Sunday, August 12, 2012

Gift of a feather

August 2-juvenile bald eagle
Not only are my favorite eagle family not hanging around the nest, I haven't seen any eagles in the area for the past week. At the end of July, I saw one youngster flying low over the nest area, followed by mama. They both flew toward the delta. The other juvenile spent long hours at the top of the trainer tree over a couple of days.

Mama heading back to the nest from the delta - August 2.
I'm going to try to get down to the beach at low tide next weekend to see if that's where they headed. Last year's baby was in the nest area until about mid-August. Bald eagles have about three months to get the whole hunting thing down before cold weather sets in and food sources dwindle.

I suspect that mama and papa are doing some intensive hunting lessons down in the Nisqually delta. Last year, I saw a lot of juveniles along the Nisqually River about this time of year. I spent several hours during a minus tide in the delta and saw both mama and papa eagle. I've posted some images from that trip in a Low Tide gallery. A friend asked how I could be sure they were my favorite eagles. Because mama caught something a flew up the ridge, which she does a couple of times a day. If you missed that post, you can read it here: Eagle Hunting Grounds.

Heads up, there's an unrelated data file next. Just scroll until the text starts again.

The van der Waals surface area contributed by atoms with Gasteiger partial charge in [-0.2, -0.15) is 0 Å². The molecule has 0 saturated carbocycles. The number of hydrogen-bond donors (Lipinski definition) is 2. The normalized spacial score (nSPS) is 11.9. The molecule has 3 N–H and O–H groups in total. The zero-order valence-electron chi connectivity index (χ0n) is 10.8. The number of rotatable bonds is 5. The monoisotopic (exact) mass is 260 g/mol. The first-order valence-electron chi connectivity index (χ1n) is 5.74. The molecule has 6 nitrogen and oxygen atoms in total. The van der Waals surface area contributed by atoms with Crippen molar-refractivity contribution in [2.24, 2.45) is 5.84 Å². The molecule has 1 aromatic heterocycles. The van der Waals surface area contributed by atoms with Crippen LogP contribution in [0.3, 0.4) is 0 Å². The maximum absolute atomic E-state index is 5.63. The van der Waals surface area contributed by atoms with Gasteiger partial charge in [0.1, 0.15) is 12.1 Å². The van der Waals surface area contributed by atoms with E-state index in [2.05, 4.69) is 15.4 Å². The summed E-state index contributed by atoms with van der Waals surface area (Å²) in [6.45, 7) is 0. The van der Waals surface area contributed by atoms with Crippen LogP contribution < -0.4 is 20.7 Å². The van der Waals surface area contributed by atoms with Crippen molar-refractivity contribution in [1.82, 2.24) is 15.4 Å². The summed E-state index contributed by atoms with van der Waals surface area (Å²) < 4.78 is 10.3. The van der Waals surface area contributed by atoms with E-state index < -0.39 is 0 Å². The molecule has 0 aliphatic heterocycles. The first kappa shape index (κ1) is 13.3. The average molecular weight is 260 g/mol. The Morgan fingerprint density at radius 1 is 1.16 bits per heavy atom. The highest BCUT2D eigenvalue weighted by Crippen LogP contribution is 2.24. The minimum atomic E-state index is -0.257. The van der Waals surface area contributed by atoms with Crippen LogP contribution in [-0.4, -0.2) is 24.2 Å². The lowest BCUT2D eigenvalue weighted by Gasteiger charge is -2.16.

One evening during the last week of July there wasn't much activity at the nest. When we got to the intersection near the golf course, I spotted mama eagle flying directly toward us, about 20 feet above. It was getting dark, about 8 p.m., and I was shooting directly west. So the resulting images are lower resolution. She looked right at me and dropped something. I felt badly because I thought she had dropped food she might have been carrying. When I blew up the image on my camera screen, I realized that she dropped a feather!

Of course, collecting eagle feathers is illegal unless you are a member of an Indian tribe. When I told a good friend who works with Washington Tribes and is married to an Indian, she looked surprised and said, "That's a very special gift!" Then she asked if I found the feather. I looked around the area but didn't see anything that even looked remotely like a feather. Maybe mama eagle knows that, so I have her gift recorded in a photograph. My friend offered to get a group together to go search for the feather, but I already have my gift. I'm blessed to be able to experience this remarkable family of urban eagles.

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